Boeing promises changes after getting poor grades in a government audit of manufacturing quality


Responding to a U.S. government audit, Boeing said Tuesday that it would work with employees found to have violated company manufacturing procedures to make sure they understand instructions for their jobs.

The aircraft maker detailed its latest steps to correct lapses in quality in a memo to employees from Stan Deal, president of Boeing’s commercial plane division.

The memo went out after the Federal Aviation Administration finished a six-week review of the company’s manufacturing processes for the 737 Max jetliner after a panel blew off one of the planes during an Alaska Airlines flight in January.

The FAA reviewed 89 aspects of production at Boeing’s plant in Benton, Washington, and found the company failed 33 of them, according to a person familiar with the report. The person spoke on condition of anonymity to discuss details that have not been publicly released – although they were reported earlier by The New York Times, which saw a slide presentation on the government’s audit.

“The vast majority” of violations found by the FAA involved workers not following Boeing’s approved procedures, Deal said in his memo.

Deal said the company will take remedial steps that include “working with each employee noted with a non-compliance during the audit to ensure they fully understand the work instructions and procedures.”

Boeing will also add weekly compliance checks for all work teams in the Renton factory, where Max jets are assembled, he said.

Deal acknowledged a recent conclusion by a panel of government and industry experts that found Boeing’s procedures for ensuring safety were too complicated and changed too often.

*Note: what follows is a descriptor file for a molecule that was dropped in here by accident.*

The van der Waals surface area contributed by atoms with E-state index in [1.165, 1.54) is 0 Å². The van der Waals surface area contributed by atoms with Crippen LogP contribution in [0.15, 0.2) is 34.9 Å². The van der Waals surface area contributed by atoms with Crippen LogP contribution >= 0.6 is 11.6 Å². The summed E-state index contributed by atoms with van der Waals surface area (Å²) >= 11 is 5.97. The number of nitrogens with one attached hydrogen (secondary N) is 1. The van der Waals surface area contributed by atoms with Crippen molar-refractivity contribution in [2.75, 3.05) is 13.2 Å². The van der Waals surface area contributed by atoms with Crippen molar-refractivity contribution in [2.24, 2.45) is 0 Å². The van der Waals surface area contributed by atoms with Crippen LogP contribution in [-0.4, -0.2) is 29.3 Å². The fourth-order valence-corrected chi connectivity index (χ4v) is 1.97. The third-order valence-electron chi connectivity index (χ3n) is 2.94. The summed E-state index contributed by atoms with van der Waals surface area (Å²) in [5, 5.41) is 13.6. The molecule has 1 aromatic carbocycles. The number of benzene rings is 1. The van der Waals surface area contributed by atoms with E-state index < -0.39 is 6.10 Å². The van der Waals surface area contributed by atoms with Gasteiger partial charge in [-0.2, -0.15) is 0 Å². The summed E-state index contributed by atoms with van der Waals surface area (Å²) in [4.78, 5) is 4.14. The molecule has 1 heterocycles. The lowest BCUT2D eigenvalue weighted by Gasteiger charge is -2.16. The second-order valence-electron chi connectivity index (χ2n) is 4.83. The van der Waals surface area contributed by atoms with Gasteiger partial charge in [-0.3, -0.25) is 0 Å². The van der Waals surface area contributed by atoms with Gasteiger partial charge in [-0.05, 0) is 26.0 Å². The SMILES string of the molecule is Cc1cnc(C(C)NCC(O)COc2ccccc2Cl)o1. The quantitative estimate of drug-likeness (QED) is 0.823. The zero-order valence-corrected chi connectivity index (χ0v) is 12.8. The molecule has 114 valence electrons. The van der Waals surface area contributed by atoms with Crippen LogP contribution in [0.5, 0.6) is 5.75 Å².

“Our teams are working to simplify and streamline our processes and address the panel’s recommendations,” he told staff.

Boeing faces a Justice Department investigation into whether its recent problems — including the Jan. 5 blowout of an emergency door panel from an Alaska Airlines jet that had taken off from Portland, Oregon — violate terms of a settlement the company reached in 2021 to avoid criminal prosecution after two crashes of Max jets in 2018 in Indonesia and 2019 in Ethiopia killed 346 people.

Separately on Tuesday, Boeing reported that it received orders for 15 jetliners in February and delivered 27 planes, including two Max jets each to Southwest Airlines and United Airlines. TD Cowen analyst Cai von Rumohr called the deliveries “anemic” but not surprising because of increased FAA scrutiny of the company.

The slowdown in deliveries is putting Boeing farther behind European rival Airbus, which delivered 49 planes last month, and becoming increasingly frustrating for airlines.

Southwest said it might have to reduce its growth, as it now expects to receive fewer Max jets than it planned because of Boeing’s struggles.

Shares of Arlington, Virginia-based Boeing Co. fell more than 4% in afternoon trading.



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